An erythematous, edematous, nodular plaque on the left vermilion border and a posterior erythematous nodule were present. The anterior lesion at the vermilion border was confirmed as Sweet syndrome on histopathology.

FIGURE 2. An erythematous, edematous, nodular plaque on the left vermilion border and a posterior erythematous nodule were present. The anterior lesion at the vermilion border was confirmed as Sweet syndrome on histopathology.

The differential diagnosis for Sweet syndrome includes cutaneous small vessel vasculitis, which commonly presents with symmetric palpable purpura of the legs. Lesions may be round, port wine–colored plaques and even may form ulcers, vesicles, and targetoid lesions. However, skin biopsy shows polymorphonuclear infiltrate affecting postcapillary venules, fibrinoid deposits, and extravasation of red blood cells.5 Leukemia cutis describes any type of leukemia that manifests in the skin. It typically presents as violaceous or red-brown papules, nodules, and plaques most commonly on the legs. Histopathology varies by immunophenotype but generally demonstrates perivascular or periadnexal involvement or a diffuse, interstitial, or nodular infiltrate of the dermis or subcutis.6 Neutrophilic eccrine hidradenitis describes an aseptic neutrophilic infiltration around eccrine coils and glands. It may present as papules or plaques that usually are erythematous but also may be pigmented. Lesions can be asymptomatic or painful as in Sweet syndrome and are distributed proximally or on the distal extremities. Histopathologic examination demonstrates the degeneration of the eccrine gland and neutrophilic inflammatory infiltrates.7 Lastly, necrotizing fasciitis is a life-threatening infection of the deep soft tissue and fascia, classically caused by group A Streptococcus. The infected site may have erythema, tenderness, fluctuance, necrosis, and bullae.8 Although our patient had a fever, he did not display the tachycardia, hypotension, tachypnea, and rapid deterioration that is common in necrotizing fasciitis.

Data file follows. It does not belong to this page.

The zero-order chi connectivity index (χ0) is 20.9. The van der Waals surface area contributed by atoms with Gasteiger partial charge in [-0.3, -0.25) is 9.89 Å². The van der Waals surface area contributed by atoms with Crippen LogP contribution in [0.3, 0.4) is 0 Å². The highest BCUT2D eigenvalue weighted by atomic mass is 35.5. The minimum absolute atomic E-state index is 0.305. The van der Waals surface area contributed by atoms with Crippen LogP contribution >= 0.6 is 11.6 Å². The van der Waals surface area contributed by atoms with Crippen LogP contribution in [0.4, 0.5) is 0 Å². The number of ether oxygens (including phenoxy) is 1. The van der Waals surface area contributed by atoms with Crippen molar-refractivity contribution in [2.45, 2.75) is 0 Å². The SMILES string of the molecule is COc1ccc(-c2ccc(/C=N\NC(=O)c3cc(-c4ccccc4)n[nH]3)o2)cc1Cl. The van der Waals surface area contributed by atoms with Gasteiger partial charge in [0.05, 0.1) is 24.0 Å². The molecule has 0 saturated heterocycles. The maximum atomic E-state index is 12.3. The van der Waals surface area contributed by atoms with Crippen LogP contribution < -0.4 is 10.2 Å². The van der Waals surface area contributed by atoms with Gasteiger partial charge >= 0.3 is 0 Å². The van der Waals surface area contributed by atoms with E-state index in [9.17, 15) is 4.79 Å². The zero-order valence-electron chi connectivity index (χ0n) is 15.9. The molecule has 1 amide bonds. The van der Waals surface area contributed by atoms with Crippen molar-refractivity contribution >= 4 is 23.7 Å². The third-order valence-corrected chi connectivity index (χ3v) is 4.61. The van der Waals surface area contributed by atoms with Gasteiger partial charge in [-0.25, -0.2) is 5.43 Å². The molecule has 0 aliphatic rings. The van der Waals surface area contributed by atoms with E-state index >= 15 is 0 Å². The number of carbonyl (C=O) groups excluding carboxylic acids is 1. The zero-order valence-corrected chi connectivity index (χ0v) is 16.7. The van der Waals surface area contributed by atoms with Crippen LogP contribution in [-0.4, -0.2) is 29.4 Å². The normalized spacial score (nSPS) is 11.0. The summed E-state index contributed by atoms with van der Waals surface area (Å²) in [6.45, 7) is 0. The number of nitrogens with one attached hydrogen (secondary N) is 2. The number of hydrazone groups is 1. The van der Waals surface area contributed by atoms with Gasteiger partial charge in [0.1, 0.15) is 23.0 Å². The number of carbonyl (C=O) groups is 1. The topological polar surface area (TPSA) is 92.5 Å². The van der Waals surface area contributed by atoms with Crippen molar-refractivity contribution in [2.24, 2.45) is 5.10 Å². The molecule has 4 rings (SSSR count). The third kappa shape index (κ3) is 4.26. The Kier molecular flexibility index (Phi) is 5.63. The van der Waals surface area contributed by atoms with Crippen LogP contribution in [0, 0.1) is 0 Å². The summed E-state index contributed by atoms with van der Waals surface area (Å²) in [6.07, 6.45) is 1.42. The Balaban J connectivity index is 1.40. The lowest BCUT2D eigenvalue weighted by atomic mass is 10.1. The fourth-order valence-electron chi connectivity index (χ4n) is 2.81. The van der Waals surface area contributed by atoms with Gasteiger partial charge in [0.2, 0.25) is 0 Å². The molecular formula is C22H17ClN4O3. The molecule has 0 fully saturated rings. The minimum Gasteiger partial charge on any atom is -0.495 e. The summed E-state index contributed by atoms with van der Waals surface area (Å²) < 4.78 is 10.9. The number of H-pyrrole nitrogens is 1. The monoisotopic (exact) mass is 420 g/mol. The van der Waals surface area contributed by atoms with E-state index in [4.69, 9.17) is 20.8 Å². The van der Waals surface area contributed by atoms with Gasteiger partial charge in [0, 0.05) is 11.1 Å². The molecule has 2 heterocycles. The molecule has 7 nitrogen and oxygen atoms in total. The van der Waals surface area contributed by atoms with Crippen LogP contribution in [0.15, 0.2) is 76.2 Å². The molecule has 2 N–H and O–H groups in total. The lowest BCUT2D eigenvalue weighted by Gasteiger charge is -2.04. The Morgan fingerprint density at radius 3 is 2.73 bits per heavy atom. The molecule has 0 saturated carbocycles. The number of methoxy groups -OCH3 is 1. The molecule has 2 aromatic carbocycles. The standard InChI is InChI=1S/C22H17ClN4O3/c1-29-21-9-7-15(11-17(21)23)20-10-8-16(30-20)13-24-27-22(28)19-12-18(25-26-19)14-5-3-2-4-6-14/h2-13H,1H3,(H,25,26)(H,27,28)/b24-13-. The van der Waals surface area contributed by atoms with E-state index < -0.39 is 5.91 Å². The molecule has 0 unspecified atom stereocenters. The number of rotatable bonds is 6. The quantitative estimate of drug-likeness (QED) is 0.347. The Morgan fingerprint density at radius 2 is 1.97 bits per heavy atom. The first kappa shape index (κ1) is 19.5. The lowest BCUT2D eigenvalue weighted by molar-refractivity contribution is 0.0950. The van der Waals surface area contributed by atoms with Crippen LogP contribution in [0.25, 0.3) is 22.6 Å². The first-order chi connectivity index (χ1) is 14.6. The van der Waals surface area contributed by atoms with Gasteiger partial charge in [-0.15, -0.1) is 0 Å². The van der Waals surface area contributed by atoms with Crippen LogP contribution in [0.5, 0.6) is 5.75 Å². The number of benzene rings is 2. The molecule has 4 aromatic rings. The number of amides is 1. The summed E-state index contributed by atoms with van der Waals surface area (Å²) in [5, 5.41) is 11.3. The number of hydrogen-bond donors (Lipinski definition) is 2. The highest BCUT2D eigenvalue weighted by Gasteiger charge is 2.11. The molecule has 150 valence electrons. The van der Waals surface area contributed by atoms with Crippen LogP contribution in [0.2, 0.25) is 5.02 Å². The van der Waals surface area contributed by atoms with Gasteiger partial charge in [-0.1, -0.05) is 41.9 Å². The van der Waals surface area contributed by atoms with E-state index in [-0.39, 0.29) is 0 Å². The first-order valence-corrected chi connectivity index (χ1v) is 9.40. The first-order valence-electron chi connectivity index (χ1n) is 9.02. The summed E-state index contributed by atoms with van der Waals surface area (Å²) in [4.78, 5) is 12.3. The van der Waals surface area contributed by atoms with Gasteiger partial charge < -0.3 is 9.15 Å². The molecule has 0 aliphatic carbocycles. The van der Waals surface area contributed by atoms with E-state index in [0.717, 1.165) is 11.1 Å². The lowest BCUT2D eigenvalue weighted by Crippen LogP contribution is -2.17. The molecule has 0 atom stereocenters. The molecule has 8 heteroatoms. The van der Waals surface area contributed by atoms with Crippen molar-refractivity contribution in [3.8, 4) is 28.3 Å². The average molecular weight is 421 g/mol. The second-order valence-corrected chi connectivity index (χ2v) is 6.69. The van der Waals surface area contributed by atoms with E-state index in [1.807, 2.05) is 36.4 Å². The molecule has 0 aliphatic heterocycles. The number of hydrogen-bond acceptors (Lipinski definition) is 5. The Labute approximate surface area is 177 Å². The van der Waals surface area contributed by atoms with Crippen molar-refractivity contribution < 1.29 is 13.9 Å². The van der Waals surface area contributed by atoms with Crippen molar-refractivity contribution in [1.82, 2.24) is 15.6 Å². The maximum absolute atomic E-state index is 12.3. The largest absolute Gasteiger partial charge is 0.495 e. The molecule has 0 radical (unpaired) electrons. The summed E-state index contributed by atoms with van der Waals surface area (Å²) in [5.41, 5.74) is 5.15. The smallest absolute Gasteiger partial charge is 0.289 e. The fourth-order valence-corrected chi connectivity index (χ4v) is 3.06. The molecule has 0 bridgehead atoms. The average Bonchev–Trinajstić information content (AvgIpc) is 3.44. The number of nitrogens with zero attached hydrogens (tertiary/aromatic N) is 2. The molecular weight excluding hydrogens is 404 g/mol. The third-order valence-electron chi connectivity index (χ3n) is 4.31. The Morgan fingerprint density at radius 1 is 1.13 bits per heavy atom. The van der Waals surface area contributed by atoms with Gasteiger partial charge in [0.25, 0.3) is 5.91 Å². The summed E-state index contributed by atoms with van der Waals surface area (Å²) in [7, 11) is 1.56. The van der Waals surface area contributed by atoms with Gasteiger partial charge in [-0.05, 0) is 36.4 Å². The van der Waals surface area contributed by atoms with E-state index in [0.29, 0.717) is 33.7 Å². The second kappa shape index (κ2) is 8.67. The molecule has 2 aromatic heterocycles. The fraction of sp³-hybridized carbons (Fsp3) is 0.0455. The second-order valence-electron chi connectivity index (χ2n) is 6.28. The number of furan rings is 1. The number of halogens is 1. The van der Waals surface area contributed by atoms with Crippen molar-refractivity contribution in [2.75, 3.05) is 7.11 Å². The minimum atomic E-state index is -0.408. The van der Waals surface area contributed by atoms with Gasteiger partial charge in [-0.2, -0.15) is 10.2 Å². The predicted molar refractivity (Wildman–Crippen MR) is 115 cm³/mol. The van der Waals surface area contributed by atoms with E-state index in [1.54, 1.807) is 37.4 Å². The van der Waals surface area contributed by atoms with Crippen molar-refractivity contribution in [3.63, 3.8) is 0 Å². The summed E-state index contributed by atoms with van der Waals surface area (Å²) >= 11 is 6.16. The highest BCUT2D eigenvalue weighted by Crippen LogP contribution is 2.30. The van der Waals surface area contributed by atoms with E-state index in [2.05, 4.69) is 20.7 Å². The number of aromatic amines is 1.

Sweet syndrome may present with various morphologies within the same patient. Painful, erythematous to violaceous papules, plaques, nodules, bullae, and ulcers may be seen. A workup for an underlying malignancy may be warranted based on clinical presentation. Most patients have a rapid and dramatic response to systemic corticosteroids.